One of my ideas is to invest money into this asset. Whether it's land to be developed for resale or, land for farming or even buying an apartment, if the options are right and fit my budget, I’m going in.

Investment portfolio.
There are a lot of financial advisors who can help to demystify the world of the finance. I believe this is one of the ways I can diversify my financial capabilities.

30th Birthday.
I’m turning 30 in about a month and a half and I have never thrown myself a birthday party or really done something special for myself on my birthday. So, I am going to throw a party. Yep. I said it. This will be my one splurge and I can’t wait to do it.

Life Insurance.
This is a great way to help protect my loved ones from any financial worries they could face if I passed on. High medical bills and funeral costs can be financially debilitating for families when a loved one is diagnosed with a terminal illness or passes on. Life Insurance is one way to alleviate this crippling cost and even an opportunity to leave my family with something substantial after I’m gone. At the moment, I have no dependents, but my close family consists of my parents and two younger brothers. Hopefully, I have many more years to live but if not, I would want to make sure my family have a soft landing.

Have you been participating in the #AfricaSaves challenge? How do you plan on spending your savings?


Follow the Barclays Savings Challenge and discussion on Twitter and Facebook. Share your own experience by using the hashtag #AfricaSaves. Visit the Barclays website for more information about their savings account.
So there's something fantastic happening in Nairobi this weekend that I am so excited about that I can't wait to attend. Have you heard of Felicia Leatherwood? I hadn't really until a few weeks ago when I saw her name doing the rounds on some Natural hair groups on Facebook. Turns out she is a celebrated natural hair stylist from LA, California, known to many as "The Hair Whisperer" and is a miracle worker when it comes to hair. She has styled the hair of personalities such as Viola Davis, Jill Scott, Nicole Ari Parker, Teyonah Paris, Ava DuVernay as well as men such as Will Smith, Terrence Howard and Hill Harper to name a few, for red carpet and magazine cover looks. Her work has appeared in Essence, InStyle, People Magazines, as well as television and film.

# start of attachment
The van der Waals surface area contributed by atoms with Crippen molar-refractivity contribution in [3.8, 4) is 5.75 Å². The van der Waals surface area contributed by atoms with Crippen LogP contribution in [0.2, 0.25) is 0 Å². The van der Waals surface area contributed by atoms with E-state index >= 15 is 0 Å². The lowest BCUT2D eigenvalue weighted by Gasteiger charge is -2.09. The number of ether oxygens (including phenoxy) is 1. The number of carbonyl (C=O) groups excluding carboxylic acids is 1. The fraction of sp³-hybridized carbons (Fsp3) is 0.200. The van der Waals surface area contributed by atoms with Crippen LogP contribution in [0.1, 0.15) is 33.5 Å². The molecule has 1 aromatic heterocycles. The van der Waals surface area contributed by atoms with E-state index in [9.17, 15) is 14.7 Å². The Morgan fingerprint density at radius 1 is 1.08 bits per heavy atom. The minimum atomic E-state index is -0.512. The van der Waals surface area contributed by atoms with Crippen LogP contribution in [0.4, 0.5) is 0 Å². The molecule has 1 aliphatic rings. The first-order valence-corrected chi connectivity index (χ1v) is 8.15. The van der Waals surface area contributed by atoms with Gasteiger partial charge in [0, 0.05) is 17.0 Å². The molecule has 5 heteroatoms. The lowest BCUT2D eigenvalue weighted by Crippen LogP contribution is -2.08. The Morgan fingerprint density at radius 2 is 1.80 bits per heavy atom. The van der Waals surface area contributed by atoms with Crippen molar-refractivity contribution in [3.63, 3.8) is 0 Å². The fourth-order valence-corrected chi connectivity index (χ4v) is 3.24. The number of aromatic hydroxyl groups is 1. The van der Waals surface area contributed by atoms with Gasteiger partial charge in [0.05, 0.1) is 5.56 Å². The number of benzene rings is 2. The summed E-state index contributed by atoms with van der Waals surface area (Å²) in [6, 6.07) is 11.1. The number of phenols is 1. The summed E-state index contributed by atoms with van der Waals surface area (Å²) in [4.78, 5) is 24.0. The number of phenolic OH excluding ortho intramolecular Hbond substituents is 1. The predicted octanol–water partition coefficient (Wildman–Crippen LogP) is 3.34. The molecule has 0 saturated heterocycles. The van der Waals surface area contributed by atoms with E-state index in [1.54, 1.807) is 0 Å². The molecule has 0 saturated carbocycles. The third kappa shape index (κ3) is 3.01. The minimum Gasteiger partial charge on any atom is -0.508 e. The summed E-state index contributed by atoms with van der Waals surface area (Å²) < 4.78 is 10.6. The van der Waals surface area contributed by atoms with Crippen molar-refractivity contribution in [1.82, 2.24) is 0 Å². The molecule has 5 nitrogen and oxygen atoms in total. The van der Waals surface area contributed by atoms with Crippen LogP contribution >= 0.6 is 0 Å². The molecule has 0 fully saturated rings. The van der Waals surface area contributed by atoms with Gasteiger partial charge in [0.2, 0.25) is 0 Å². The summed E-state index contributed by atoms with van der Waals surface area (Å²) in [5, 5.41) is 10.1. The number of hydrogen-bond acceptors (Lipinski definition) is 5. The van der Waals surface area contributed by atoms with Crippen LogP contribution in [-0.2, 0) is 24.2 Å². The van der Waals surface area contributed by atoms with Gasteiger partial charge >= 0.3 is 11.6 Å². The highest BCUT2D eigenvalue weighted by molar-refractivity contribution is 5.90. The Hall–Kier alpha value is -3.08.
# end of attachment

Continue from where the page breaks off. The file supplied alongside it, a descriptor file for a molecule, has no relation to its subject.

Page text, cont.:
Now before I get into the event details, which I'll be emceeing as well as participating in as a panel member, I 'd like to give you a little back story to my natural hair journey and why I'm excited about this weekend. Funny enough, it's not as serious or deliberate as many would think. It feels as though everything that has happened with my hair over they years has just been in the realm of "Oh, okay cool."

I did my first “Big Chop” when I was 9 years old. It wasn’t because I had relaxed hair that I wanted to get rid of but more because I saw a caucasian character on a TV show with a nice tapered pixie cut, and thought all I had to do was tell Jasper the barber that I wanted a “box" and all would be good. Suffice it to say I cried myself to sleep that night because I could not believe what had just happened. All my hair was gone. Before the cut I had long, natural hair that cascaded down my back and now I looked like a boy. Even my mum was shocked, albeit a little amused.